Book Review: Books for Living

There’s a moment towards the end of Will Schwalbe’s Books for Living where he recounts how a book he read — A Journey Around My Room by Xavier de Maistre in 1829 — reminded him the power of observation, and how we can make sense of our lives if we just slow down, observe the small details and write with passion.

This call to reflect reminds me a lot of some the writing I have been trying to do in Mastodon, of noticing small moments and writing small poems, of invocations of the world and of the wonders of the world, writ small. Unlike de Maistre, I am not confined to my bedroom by the legal system (as he was, for a stretch of time, and therefore, he had little more to write about when he decided he would write about his room as if it were an entire world).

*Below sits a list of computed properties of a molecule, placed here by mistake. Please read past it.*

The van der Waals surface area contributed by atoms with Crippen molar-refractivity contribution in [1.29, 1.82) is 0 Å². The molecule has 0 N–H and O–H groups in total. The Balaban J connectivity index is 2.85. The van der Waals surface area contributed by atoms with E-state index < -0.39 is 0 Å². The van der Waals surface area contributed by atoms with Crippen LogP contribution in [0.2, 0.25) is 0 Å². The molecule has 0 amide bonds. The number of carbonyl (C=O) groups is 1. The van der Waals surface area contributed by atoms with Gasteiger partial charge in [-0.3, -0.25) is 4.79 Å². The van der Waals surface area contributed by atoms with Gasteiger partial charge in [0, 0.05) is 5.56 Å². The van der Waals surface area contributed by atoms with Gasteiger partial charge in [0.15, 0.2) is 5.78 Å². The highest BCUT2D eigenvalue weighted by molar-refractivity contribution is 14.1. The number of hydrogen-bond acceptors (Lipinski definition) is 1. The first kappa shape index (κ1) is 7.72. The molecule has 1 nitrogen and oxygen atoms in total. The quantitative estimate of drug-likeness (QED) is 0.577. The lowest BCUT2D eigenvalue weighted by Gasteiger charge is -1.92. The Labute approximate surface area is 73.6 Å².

Throughout Schwalbe’s Books for Living, as he uses each chapter to focus on book(s) connected to something he has learned about living his life, I was reminded of the power of reflection, and agree with his observation that reading is a certain kind of magic that connects us with our past histories, our current stories, and lays the groundwork for where we might be going.

Here, Schwalbe connects with such books as Stuart Little, Giovanni’s Room, The Odyssey, Song of Solomon, Bird by Bird, and many more. His writing style is inviting, and his honesty shines through in his observations of his life through the lens of stories. This is a book for book lovers, and even encountering books I didn’t know– such as A Journey Around My Room — you can feel the pull to investigate, as Schwalbe provides as suitable guide into the internal landscape.

Peace (books),
Kevin

 

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